From the above examination of the literature, we can develop an understanding of key traits of resilient systems as conceived by researchers from diverse academic and practicing fields, including ecology, wildlife and fisheries management, water resource management, various branches of engineering, hazard mitigation, risk management, operations research, and institutional analysis.
As stated, our efforts are focused on making theory serviceable to the practitioner, namely the stakeholder seeking to understand and affect the resilience of a system. This requires consideration of certain factors: First, stakeholders usually know their systems best. An outsider may offer new ways of examining a system, but the stakeholder will have both the broadest and the most intimate knowledge about that system. Second, stakeholders have limited time and resources. The perceived value of additional analyses and actions will be weighed against more pressing requirements. And third, stakeholders pay the most attention to that which they believe can most affect their systems. Concern about other possible influences, internal or external, tends to fall off with a decrease in the perceived likelihood and consequence of that influence.
To accommodate these factors, we have sought to develop, derive, and compile resilience analysis terms that: are stated in the language of stakeholders; address easily-assessed system attributes without extensive knowledge of new theory; and promote the ready consideration of the broadest range of factors that could affect system resilience. Prior efforts have tended to yield theory-oriented terms that suit the resilience theoretician; we have sought to provide systems-oriented terms that favor the stakeholder involved in resilience analysis.
In addition to meeting stakeholder needs in their own vocabulary, there is another pragmatic reason for this approach: It is much harder to recognize, understand, and characterize the tremendous variety of systems from the resilience perspective than it is to recognize, understand, and characterize resilience concepts from those systems’ perspective. Put another way, the world of possible systems is harder to delineate in resilience-theory terms than resilience theory is to delineate in systems terms.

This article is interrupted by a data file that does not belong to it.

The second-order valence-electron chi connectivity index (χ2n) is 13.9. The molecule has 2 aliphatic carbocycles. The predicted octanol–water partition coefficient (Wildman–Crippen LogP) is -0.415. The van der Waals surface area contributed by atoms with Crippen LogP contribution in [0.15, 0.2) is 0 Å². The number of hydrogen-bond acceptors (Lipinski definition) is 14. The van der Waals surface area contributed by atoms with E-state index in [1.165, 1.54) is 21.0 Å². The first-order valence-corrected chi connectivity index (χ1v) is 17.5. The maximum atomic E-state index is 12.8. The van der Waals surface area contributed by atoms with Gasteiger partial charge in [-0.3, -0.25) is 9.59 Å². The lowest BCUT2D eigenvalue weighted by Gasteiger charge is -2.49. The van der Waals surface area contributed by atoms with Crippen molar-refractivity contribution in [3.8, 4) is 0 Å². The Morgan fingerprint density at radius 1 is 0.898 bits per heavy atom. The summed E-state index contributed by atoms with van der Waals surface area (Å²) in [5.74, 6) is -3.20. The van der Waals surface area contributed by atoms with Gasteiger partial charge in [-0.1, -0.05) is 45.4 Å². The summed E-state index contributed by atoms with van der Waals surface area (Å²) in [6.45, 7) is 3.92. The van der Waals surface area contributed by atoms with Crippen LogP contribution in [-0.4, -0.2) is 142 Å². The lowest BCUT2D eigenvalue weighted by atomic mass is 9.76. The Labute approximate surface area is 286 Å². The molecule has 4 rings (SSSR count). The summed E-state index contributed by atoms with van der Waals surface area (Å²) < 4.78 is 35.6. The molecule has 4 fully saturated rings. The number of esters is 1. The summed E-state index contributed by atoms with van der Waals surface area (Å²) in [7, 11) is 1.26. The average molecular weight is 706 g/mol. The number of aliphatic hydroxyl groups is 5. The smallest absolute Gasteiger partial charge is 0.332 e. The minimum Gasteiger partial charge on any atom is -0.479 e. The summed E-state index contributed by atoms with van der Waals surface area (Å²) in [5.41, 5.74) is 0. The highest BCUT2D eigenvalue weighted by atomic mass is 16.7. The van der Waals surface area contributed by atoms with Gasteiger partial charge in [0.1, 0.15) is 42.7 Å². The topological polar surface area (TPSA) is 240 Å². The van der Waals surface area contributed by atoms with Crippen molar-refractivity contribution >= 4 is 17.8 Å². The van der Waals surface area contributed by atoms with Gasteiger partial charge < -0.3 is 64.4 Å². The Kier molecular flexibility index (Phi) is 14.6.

Expanding on the terms employed by Lovins [22
] and addressing open systems (i.e.
, SESs), and drawing on the authors’ own research as well as that of others (as cited above and in the discussion of the individual resilience attributes below), we derived or synthesized from basic resilience theory literature the specific attributes associated with a system’s resilience. We identified resilience concepts already expressed in terms stakeholders could easily use to measure or characterize their system, then crafted additional system-oriented terms to capture those concepts not yet described in stakeholder-friendly language, with the focus remaining on what a stakeholder can readily measure or characterize about their system. The resilience literature was revisited to ensure system attributes had been included that would support an assessment of each resilience concept. Finally, several iterations were made to combine like terms under single headings if it could be done without losing pertinent, independent system attributes. The terms are intentionally generic to support a wide variety of systems, with the understanding that stakeholders will employ them in a manner and language aligned with their unique systems.
To meet typical stakeholder needs, we focus on system traits that can be construed from information commonly available within the system, or easily obtained by those stakeholders. The terms form a baseline for resilience analysis, providing a snapshot of the system’s resilience posture that could be retaken on a regular basis as part of an adaptive management strategy to maintain and enhance system resilience.